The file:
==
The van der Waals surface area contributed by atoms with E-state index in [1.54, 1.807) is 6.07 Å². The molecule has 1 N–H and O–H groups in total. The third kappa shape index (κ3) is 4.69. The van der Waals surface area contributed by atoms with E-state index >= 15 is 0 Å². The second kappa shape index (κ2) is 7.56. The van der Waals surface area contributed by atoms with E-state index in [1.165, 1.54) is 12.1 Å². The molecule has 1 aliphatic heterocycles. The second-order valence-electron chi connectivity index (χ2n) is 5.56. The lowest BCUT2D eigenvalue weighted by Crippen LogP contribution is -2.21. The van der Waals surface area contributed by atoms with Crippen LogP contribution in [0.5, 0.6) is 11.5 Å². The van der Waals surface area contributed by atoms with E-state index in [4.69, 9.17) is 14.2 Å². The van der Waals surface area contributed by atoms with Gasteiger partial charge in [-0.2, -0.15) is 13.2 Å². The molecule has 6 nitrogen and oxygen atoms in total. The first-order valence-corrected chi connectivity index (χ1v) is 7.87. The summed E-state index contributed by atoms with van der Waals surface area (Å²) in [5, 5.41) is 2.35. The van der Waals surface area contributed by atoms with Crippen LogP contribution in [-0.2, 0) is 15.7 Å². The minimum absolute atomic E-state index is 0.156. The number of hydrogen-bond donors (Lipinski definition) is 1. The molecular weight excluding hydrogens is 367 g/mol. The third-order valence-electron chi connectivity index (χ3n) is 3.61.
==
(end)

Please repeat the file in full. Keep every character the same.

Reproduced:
The van der Waals surface area contributed by atoms with E-state index in [1.54, 1.807) is 6.07 Å². The molecule has 1 N–H and O–H groups in total. The third kappa shape index (κ3) is 4.69. The van der Waals surface area contributed by atoms with E-state index >= 15 is 0 Å². The second kappa shape index (κ2) is 7.56. The van der Waals surface area contributed by atoms with E-state index in [1.165, 1.54) is 12.1 Å². The molecule has 1 aliphatic heterocycles. The second-order valence-electron chi connectivity index (χ2n) is 5.56. The lowest BCUT2D eigenvalue weighted by Crippen LogP contribution is -2.21. The van der Waals surface area contributed by atoms with Crippen LogP contribution in [0.5, 0.6) is 11.5 Å². The van der Waals surface area contributed by atoms with E-state index in [4.69, 9.17) is 14.2 Å². The van der Waals surface area contributed by atoms with Gasteiger partial charge in [-0.2, -0.15) is 13.2 Å². The molecule has 6 nitrogen and oxygen atoms in total. The first-order valence-corrected chi connectivity index (χ1v) is 7.87. The summed E-state index contributed by atoms with van der Waals surface area (Å²) in [5, 5.41) is 2.35. The van der Waals surface area contributed by atoms with Crippen LogP contribution in [-0.2, 0) is 15.7 Å². The minimum absolute atomic E-state index is 0.156. The number of hydrogen-bond donors (Lipinski definition) is 1. The molecular weight excluding hydrogens is 367 g/mol. The third-order valence-electron chi connectivity index (χ3n) is 3.61.